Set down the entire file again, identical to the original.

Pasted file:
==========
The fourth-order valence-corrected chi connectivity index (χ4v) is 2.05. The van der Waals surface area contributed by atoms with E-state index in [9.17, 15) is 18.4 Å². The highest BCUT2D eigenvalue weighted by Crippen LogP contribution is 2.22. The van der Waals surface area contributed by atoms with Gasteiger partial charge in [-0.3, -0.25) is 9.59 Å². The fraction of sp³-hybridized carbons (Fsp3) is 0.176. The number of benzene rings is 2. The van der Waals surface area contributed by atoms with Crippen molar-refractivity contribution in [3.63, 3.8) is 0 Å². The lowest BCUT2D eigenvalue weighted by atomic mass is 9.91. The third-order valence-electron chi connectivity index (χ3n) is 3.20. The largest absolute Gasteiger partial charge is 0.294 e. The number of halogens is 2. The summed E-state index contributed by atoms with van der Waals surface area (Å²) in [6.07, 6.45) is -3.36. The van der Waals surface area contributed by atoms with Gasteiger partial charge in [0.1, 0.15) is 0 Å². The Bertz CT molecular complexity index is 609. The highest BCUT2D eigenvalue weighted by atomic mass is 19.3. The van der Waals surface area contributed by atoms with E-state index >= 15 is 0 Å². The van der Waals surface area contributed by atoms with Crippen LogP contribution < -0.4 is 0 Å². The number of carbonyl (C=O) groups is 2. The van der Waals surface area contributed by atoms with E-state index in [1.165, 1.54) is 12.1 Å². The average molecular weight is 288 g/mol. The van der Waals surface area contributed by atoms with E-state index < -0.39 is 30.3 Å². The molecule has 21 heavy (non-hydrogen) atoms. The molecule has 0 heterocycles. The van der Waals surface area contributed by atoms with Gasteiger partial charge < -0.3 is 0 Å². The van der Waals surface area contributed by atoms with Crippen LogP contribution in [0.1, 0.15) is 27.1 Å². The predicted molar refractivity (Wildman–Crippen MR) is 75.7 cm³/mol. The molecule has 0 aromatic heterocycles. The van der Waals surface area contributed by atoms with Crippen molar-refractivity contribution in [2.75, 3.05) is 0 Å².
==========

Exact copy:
The fourth-order valence-corrected chi connectivity index (χ4v) is 2.05. The van der Waals surface area contributed by atoms with E-state index in [9.17, 15) is 18.4 Å². The highest BCUT2D eigenvalue weighted by Crippen LogP contribution is 2.22. The van der Waals surface area contributed by atoms with Gasteiger partial charge in [-0.3, -0.25) is 9.59 Å². The fraction of sp³-hybridized carbons (Fsp3) is 0.176. The number of benzene rings is 2. The van der Waals surface area contributed by atoms with Crippen molar-refractivity contribution in [3.63, 3.8) is 0 Å². The lowest BCUT2D eigenvalue weighted by atomic mass is 9.91. The third-order valence-electron chi connectivity index (χ3n) is 3.20. The largest absolute Gasteiger partial charge is 0.294 e. The number of halogens is 2. The summed E-state index contributed by atoms with van der Waals surface area (Å²) in [6.07, 6.45) is -3.36. The van der Waals surface area contributed by atoms with Gasteiger partial charge in [0.1, 0.15) is 0 Å². The Bertz CT molecular complexity index is 609. The highest BCUT2D eigenvalue weighted by atomic mass is 19.3. The van der Waals surface area contributed by atoms with E-state index >= 15 is 0 Å². The van der Waals surface area contributed by atoms with Crippen LogP contribution < -0.4 is 0 Å². The number of carbonyl (C=O) groups is 2. The van der Waals surface area contributed by atoms with E-state index in [1.165, 1.54) is 12.1 Å². The average molecular weight is 288 g/mol. The van der Waals surface area contributed by atoms with E-state index < -0.39 is 30.3 Å². The molecule has 21 heavy (non-hydrogen) atoms. The molecule has 0 heterocycles. The van der Waals surface area contributed by atoms with Gasteiger partial charge < -0.3 is 0 Å². The van der Waals surface area contributed by atoms with Crippen LogP contribution in [0.1, 0.15) is 27.1 Å². The predicted molar refractivity (Wildman–Crippen MR) is 75.7 cm³/mol. The molecule has 0 aromatic heterocycles. The van der Waals surface area contributed by atoms with Crippen molar-refractivity contribution in [2.75, 3.05) is 0 Å².